Gingrich courts Cain backers at Tea Party event
NEW YORK (Reuters) - Newt Gingrich waged a charm offensive at a Tea Party gathering on Saturday, hoping to pick up support from conservative voters after fellow candidate Herman Cain suspended his presidential campaign.
Gingrich, the former Speaker of the House of Representatives in the 1990s, has taken the lead in the Republican presidential nomination race over former Massachusetts Governor Mitt Romney, according to several recent polls.
Many at a town hall event organized by the Staten Island Tea Party said they had not yet made up their mind about who to support but preferred Gingrich to Romney. A Reuters/Ipsos poll released this week showed Gingrich and Romney would benefit most from Cain quitting the race.
Gingrich has cast himself as an elder statesman of the Republican party, and he struck that tone on Saturday.
He described Cain, a former pizza executive who was beset by sex scandals, as "a powerful voice in the conservative movement for years to come." He added Cain's straightforward tax plan -- popular with fiscal conservatives -- had helped "elevate" the Republican debate.
Cain said on Saturday he would endorse a candidate for the Republican nomination soon but gave no hint who it would be.
Voting starts next month in the race to determine the Republican's presidential pick to run against President Barack Obama in November 2012.
"The Gingrich side has more passion than Romney supporters," said Daniel Castorina, 41, a member of the Staten Island Tea Party. "The Cain supporters... will all fall behind Gingrich."
Gingrich appeared relaxed and confident, cracking jokes -- mostly at Obama's expense -- and laughing off a disruption by an Occupy Wall Street demonstrator and a scuffle in the crowd over who got to ask the next question.
"I represent the world that works. Obama is the world that fails," Gingrich told the crowd of about 500 people.
Gingrich addressed many issues close to the heart of Tea Party voters, including small government and adherence to constitutional principles.
The Tea Party movement, which takes its name from the 1773 Boston tax rebellion against the British, has energized conservative voters and is considered a key constituency for winning the Republican nomination.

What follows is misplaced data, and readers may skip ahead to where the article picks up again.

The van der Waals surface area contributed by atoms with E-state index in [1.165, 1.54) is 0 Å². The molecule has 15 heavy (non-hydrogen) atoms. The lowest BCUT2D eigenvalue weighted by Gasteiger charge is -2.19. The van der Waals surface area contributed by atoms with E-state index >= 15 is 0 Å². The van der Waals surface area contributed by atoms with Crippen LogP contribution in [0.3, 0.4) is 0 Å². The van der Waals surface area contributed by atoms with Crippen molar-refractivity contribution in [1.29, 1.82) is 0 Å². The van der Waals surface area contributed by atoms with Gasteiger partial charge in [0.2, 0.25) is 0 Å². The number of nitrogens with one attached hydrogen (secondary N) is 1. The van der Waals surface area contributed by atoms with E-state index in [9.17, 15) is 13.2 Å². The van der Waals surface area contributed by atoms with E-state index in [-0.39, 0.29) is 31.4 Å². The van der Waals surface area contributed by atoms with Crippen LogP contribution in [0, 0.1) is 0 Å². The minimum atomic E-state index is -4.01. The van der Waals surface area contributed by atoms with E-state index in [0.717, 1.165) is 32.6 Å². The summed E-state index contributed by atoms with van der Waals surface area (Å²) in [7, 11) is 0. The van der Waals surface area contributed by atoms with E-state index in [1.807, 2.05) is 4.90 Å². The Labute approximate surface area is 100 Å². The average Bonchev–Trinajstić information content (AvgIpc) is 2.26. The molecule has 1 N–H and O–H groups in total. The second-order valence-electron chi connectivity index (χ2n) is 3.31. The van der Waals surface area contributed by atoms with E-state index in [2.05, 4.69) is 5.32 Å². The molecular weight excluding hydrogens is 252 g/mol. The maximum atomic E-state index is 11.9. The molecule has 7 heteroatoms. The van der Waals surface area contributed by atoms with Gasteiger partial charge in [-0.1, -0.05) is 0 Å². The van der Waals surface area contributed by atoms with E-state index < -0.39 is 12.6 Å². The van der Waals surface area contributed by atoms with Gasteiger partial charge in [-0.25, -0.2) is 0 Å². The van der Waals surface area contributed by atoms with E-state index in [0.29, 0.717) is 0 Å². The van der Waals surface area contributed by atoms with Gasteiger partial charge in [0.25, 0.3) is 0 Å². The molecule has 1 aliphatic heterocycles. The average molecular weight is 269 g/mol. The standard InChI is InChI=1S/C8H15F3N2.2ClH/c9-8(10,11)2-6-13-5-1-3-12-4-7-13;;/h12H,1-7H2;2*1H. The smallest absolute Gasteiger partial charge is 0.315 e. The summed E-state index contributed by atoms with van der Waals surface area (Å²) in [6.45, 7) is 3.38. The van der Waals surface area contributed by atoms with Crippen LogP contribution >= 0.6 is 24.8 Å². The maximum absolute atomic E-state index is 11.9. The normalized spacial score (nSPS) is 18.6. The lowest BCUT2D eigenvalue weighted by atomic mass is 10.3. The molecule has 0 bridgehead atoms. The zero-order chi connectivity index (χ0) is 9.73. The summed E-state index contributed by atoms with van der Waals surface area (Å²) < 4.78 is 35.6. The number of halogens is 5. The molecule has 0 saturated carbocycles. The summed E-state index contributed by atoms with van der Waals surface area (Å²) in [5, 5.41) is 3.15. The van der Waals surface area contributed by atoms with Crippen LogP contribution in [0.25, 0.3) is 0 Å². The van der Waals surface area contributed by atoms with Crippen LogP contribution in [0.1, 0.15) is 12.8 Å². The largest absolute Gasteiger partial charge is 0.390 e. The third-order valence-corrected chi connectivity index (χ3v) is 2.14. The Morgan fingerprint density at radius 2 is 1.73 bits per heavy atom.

"I believe rights come from our creator... There is no being that can come between you and God and take those rights away," he told the crowd of about 500 people.
Ben Schulmann, 53, a Tea Party member from New Jersey, described Gingirch as "a Constitutionalist who will bring our nation back to its founding principles."
Many in the crowd said they believed Gingrich would perform well in a match-up against Obama.
"I don't see Newt getting pushed around," said Vincent Molinari, 45, a Brooklyn contractor.
Others in the crowd echoed that sentiment, saying Romney does not appear to be as strong. Romney has struggled to win over Tea party voters, many of whom say he has taken conflicting positions on many key issues, including health care and climate change.
"I don't like Mitt Romney. I don't think he has the charisma to get elected and I don't think he will fight hard enough," said Lou Taroli, 59, who described himself as a life-long Democrat and one-time supporter of Obama. He said he had made the two-hour trip from his home in Pennsylvania to attend the event.
"It all comes back to, I don't want four more years of Obama," he said.
Following the Gingrich event, hundreds of people lined up to purchase books by Gingrich and his wife, Callista, and to have them autographed.
"I think he's by far the most intelligent guy up there," said Steve Suity, 35, who said he has bought at least a dozen of Gingrich' many books.
(Editing by Greg McCune)
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